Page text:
How to Make Skid-Proof Boots

by Nicole Fotheringham ; Updated September 28, 2017

Get more grip on the bottom of your boots with a few simple techniques.

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If you have a pair of boots or shoes with slippery soles, there are several things you can do to give them extra grip before you fall and injure yourself or someone else. It will only take a few minutes, and you will probably wear the boots more often if you feel safe using them. Use professional solutions or household items to scuff the soles to give your boots more grip.

Purchase shoe-grip attachments from a shoe store, supermarket or hardware store. Adhere them to the bottom of your boots for extra grip.

Put your boots on and tie the laces tightly. Stand on a rough sidewalk. Firmly plant one foot while rubbing the ball of the other boot back and forth on the sidewalk. The rough surface will scratch the sole and provide you with more traction. Repeat the process with the other boot.

Rub the sole of your boots with sandpaper. Gently use a back-and-forth motion to scuff the underside of the boots. Make marks in the opposite direction to increase traction. Put on the boots and walk to ensure the abrasions are sufficient. Repeat the process, if necessary.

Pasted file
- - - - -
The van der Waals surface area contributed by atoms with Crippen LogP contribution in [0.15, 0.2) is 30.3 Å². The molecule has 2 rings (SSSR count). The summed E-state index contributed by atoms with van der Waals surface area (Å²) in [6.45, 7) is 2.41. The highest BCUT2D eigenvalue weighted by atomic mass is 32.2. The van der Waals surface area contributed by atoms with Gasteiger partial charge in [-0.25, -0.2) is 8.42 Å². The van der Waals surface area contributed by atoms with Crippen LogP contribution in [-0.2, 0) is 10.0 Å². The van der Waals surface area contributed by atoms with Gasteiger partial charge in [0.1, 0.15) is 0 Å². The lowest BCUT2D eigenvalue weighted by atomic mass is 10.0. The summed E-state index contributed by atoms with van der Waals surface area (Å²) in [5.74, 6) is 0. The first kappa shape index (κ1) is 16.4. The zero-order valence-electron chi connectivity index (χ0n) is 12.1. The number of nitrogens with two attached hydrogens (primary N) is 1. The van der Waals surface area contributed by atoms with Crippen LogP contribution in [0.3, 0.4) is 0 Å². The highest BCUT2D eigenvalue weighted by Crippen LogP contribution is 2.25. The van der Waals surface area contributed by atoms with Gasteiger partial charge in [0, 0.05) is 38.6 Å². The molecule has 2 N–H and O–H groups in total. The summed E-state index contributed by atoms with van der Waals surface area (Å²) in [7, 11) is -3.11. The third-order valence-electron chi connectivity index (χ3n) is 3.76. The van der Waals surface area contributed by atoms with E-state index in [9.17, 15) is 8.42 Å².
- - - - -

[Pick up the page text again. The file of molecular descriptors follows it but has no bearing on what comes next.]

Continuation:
Open the scissors and score the underside of your boot to create traction. Rub the blade along the length of the boot and then from one side to the other. This will create a grid of scratches that will make your shoes less slippery.

Spray the soles with spray-on adhesive if you use the boots for dancing. Only spray on a little at a time or you may stick to the floor. Reapply the spray adhesive as necessary.

Cut out pieces of adhesive sandpaper and affix them to the bottom of your boots. Peel off the back and stick the adhesive part to the underside of your boot.


  • If none of these methods sufficiently resolve the problem, have your boots resoled by a professional. Adhesive sandpaper is available from skateboard and hardware stores.

Photo Credits

  • BananaStock/BananaStock/Getty Images

About the Author

Nicole Fotheringham has been a writer since 1997. She was born in South Africa and began as a reporter for the "Natal Mercury" and "Cape Argus" newspapers. Fotheringham has a master's degree in English literature from the University of KwaZulu-Natal.